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We Compared the iPhone 7 Plus Camera to a Nikon DSLR

 Apple, Gear  Comments Off on We Compared the iPhone 7 Plus Camera to a Nikon DSLR
Oct 122016
 

Another iPhone has hit the market and once again Apple has claimed that its camera creates “DSLR quality pictures.” I never believe when any cell phone manufacturer makes this claim, so I decided to put it to the test.

The iPhone 7 Plus has two cameras on its back: one 12 MP sensor has a wide-angle lens with optical stabilization and excellent ISO performance, and the other has a standard/telephoto lens with poor ISO performance. Our iPhone cost us around $1,000 but we certainly can’t claim the camera itself is worth that much. It’s one of many included features of this smartphone and therefore we couldn’t compare it to a $1,000 DSLR. We decided to compare this phone to a Nikon D300s and a Tamron 17-50mm f/2.8 lens. Both cameras shoot 12 MP files and both of them have a wide to standard “zoom” range. On eBay this kit sells for around $500. Honestly this is still too expensive to be a “fair” comparison because the camera in the iPhone certainly isn’t half of its value, but it’s what we had available.

Image Quality In Ideal Light

Winner: Nikon D300s

I expected the Nikon to absolutely destroy the iPhone in this test and I was shocked to see how well the iPhone’s wide-angle camera performed. If you printed both of these files out, I’m not totally sure you would be able to pick out which is which, but if we zoom in to 100% on a computer we could tell the iPhone had more grain and noise than the Nikon.

Camera Speed

Winner: Tie

The Nikon D300s shoots at 7fps but the iPhone seemed to shoot around 15fps. That being said, the iPhone didn’t give us manual control and chose a slow shutter that produced blurry images. In short, the iPhone is faster but the Nikon got the better shot.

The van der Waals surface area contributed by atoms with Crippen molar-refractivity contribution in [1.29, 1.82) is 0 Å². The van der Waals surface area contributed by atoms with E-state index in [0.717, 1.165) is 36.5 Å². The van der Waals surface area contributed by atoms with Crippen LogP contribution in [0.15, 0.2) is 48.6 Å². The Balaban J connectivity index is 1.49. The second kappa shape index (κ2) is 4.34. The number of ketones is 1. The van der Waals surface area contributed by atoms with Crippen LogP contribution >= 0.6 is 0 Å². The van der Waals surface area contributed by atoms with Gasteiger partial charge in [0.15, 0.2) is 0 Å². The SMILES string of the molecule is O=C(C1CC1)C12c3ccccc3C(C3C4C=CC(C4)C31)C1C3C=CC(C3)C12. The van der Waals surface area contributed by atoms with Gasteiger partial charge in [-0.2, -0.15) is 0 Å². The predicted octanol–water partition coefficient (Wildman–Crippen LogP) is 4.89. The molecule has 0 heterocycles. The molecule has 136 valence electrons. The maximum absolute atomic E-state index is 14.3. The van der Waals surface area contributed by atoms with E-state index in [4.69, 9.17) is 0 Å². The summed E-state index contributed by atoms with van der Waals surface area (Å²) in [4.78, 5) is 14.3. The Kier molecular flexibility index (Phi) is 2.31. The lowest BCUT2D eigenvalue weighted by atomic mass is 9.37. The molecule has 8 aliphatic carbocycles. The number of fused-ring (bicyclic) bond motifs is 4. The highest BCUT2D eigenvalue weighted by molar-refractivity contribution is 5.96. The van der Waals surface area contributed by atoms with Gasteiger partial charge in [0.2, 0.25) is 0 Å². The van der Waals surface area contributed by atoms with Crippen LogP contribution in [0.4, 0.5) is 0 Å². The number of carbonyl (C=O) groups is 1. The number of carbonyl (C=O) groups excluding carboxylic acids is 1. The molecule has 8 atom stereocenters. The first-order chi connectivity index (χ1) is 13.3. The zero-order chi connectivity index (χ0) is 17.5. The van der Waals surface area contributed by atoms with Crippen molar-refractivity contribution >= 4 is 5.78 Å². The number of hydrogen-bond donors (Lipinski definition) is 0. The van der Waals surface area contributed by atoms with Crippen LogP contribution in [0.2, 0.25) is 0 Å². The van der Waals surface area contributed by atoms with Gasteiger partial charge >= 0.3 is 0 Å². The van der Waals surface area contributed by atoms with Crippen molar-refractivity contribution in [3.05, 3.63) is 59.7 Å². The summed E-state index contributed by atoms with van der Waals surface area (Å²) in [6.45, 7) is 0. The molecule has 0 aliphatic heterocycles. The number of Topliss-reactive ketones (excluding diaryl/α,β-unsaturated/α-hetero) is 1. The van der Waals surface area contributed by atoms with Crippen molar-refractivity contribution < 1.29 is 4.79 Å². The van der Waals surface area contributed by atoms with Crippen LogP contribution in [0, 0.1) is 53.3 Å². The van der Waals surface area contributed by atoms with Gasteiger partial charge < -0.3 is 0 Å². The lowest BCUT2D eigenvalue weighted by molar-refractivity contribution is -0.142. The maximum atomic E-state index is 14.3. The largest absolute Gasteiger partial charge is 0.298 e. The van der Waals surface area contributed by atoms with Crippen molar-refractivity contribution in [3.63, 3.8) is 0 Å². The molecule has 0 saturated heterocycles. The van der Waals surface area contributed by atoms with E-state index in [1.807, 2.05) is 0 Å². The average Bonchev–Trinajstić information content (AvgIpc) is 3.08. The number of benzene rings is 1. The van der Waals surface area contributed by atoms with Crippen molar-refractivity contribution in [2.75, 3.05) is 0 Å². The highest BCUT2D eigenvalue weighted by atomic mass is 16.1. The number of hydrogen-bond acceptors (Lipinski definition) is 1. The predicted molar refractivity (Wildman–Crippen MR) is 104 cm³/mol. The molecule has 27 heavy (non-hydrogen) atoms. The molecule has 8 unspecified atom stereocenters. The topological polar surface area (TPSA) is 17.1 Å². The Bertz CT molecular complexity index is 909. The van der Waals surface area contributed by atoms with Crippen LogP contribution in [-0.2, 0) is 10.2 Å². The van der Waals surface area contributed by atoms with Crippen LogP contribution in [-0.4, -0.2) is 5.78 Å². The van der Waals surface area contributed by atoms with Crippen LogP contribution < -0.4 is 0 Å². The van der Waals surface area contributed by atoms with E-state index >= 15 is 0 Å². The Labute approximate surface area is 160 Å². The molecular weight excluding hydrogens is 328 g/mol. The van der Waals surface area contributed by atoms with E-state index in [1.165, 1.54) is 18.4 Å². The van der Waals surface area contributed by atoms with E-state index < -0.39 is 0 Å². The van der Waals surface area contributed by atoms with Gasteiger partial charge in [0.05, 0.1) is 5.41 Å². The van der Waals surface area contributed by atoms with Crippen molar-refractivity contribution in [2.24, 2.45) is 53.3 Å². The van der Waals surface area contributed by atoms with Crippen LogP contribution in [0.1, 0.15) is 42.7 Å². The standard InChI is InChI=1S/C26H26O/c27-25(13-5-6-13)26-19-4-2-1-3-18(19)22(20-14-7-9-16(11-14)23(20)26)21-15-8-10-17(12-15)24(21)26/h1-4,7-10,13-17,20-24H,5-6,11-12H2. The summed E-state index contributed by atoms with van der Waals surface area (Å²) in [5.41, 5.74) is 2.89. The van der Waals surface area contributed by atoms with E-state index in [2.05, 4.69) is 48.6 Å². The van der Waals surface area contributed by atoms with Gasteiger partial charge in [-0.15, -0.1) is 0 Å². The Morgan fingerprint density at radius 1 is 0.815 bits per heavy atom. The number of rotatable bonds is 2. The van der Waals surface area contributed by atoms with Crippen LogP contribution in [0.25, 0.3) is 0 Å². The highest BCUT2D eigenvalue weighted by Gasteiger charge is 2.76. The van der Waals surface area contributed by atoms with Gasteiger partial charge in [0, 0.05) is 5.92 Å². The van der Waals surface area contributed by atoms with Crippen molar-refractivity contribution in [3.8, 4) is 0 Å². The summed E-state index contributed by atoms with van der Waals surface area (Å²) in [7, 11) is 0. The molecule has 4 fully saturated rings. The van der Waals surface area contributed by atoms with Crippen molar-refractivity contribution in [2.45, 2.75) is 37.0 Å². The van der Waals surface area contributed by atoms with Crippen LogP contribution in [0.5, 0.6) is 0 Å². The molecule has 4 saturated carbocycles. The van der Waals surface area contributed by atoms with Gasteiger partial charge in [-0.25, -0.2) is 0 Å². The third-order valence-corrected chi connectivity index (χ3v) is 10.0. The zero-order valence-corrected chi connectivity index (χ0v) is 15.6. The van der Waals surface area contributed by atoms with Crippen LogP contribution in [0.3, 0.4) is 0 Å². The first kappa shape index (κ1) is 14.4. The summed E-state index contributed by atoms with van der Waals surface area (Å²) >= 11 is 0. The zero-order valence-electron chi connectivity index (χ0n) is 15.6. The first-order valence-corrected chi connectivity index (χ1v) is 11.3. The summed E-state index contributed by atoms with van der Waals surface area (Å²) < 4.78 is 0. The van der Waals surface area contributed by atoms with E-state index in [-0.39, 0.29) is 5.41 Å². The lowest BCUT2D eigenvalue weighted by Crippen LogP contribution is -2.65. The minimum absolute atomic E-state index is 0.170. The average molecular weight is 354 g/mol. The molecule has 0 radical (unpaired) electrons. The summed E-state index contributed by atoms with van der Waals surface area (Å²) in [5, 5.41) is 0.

Shallow Depth Of Field

Winner: Nikon D300s

Once again the iPhone lost but was still quite impressive. The new “portrait mode” on the iPhone allows you to create a fake shallow depth of field that looks quite convincing, especially for web use. One major downside is that the longer lens on the iPhone used in this portrait mode does not perform well in low light.

Video Quality

Winner: iPhone 7 Plus

This test wasn’t even fair. The D300s was one of the first DSLRs to ever shoot video and it can shoot a very poor 720p. The iPhone shoots an incredibly crisp 4K. It’s amazing to see just how far technology has come in seven years.

ISO Performance

Winner: iPhone 7 Plus

This was the biggest shock to me by far. I never would have believed that a cell phone could beat a DSLR, even if that DSLR was seven years old. Well, the iPhone was extremely impressive in low light and easily beat the ISO performance of the D300s.

Versatility

Winner: Tie

This is a tough one to judge. A DSLR will obviously give you access to unlimited accessories like lenses and flashes, but the iPhone has access to the App Store. Currently, many apps are allowing you to shoot raw on your iPhone 7. If you want to shoot a long exposure, a DSLR is your best bet, but if you want to do almost anything else, an iPhone probably has an app available.

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Fstoppers Reviews the Phottix Mitros+ TTL Hotshoe Flash

 Gear  Comments Off on Fstoppers Reviews the Phottix Mitros+ TTL Hotshoe Flash
Oct 042016
 

When getting into flash photography, it’s easy to look at camera manufacturers’ flagship flashes and assume they are the best you can get. When I first started out, I made this exact assumption. But I always wondered how some of the cheaper hotshoe flashes would hold up against these higher priced competitors. So I ordered a few Phottix Mitros+ flashes and put them to work.

Build